14 Sep 2013

New govt urged to keep Rudd asylum-seeker policy

12:36 pm on 14 September 2013

Outgoing immigration minister Tony Burke says Australia's new government should stick with the Rudd people-smuggling policy and not offend Indonesia.

Mr Burke said on Friday the policy had led to a "complete collapse" in boat arrivals and incoming prime minister Tony Abbott should stick with them and avoid implementing policies that would offend Indonesia.

Under the changes, asylum seekers who arrive by boat are sent to PNG or Nauru and are ineligible for resettlement in Australia.

Indonesian Foreign Minister Marty Natalegawa this week said that parts of the coalition's policy for a $A20 million programme to pay Indonesian village "wardens" to provide intelligence about people smugglers and a boat buy back, won't be accepted.

"We will reject his policy on asylum seekers and any other policy that harms the spirit of partnership and (Indonesian) sovereignty and national integrity," Mr Natalegawa told the House of Representatives on Wednesday.

He said Indonesia would discuss the policy with the Australian prime minister-elect prior to the APEC Summit in October.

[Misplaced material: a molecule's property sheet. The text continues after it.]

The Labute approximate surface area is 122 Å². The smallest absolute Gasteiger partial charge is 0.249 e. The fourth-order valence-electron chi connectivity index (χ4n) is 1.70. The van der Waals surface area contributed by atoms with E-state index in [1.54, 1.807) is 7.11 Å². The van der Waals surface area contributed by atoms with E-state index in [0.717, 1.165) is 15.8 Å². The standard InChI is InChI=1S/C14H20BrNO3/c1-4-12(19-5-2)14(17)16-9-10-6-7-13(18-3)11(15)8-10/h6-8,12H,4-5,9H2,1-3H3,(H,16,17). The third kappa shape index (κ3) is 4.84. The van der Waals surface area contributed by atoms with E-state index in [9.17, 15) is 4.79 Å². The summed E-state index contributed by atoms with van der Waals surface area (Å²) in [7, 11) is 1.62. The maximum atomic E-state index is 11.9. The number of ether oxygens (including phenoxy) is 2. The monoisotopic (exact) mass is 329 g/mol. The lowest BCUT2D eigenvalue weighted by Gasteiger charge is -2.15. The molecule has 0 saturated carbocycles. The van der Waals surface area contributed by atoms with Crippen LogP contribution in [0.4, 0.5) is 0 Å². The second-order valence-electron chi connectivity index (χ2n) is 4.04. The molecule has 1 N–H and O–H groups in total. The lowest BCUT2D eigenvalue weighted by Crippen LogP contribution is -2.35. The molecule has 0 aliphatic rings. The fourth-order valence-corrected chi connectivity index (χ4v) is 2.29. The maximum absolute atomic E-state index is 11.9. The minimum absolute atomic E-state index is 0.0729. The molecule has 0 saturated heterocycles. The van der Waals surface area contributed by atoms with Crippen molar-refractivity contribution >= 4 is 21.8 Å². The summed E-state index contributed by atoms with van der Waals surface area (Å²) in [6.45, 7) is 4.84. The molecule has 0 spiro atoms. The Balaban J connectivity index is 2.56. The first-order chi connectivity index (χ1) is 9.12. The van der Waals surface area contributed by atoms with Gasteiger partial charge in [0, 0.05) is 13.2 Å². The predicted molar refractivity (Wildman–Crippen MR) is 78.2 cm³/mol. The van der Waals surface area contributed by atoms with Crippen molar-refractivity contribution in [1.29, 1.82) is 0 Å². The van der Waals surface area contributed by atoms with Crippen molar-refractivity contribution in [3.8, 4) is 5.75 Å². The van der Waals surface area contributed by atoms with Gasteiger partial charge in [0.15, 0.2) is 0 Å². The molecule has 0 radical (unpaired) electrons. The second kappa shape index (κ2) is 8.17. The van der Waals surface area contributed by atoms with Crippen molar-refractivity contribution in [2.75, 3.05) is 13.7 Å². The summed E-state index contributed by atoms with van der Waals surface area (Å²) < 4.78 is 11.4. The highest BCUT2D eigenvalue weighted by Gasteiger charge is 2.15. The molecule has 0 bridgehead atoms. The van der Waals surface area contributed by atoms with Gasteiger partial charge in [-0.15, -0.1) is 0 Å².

AAP reports incoming foreign minister Julie Bishop has said the Abbott government policies would, where appropriate, be discussed during formal bilateral meetings with Indonesian officials in coming weeks and months.

She said discussions would not be conducted through the media.

Another boat

Meanwhile, another boat has been intercepted carrying 158 people, believed to be asylum seekers, north-west of Christmas Island.

AAP reports it was the fourth boat to arrive since the coalition won the election on Saturday with a pledge to stop the boats.

Mr Abbott promised instant action to deter asylum seekers during the election campaign. AAP reports he is expected to lay out his plans to do so next week after his cabinet is installed.

Part of his plan is to turn back boats to Indonesia when it is safe to do so, citing the Howard government's success in doing so under its Pacific Solution.

Four boats were turned back by the Australian navy under the Howard government plan.

Since 19 July, people arriving in Australia by boat without a visa are processed under agreements with Papua New Guinea and Nauru and won't be settled in Australia.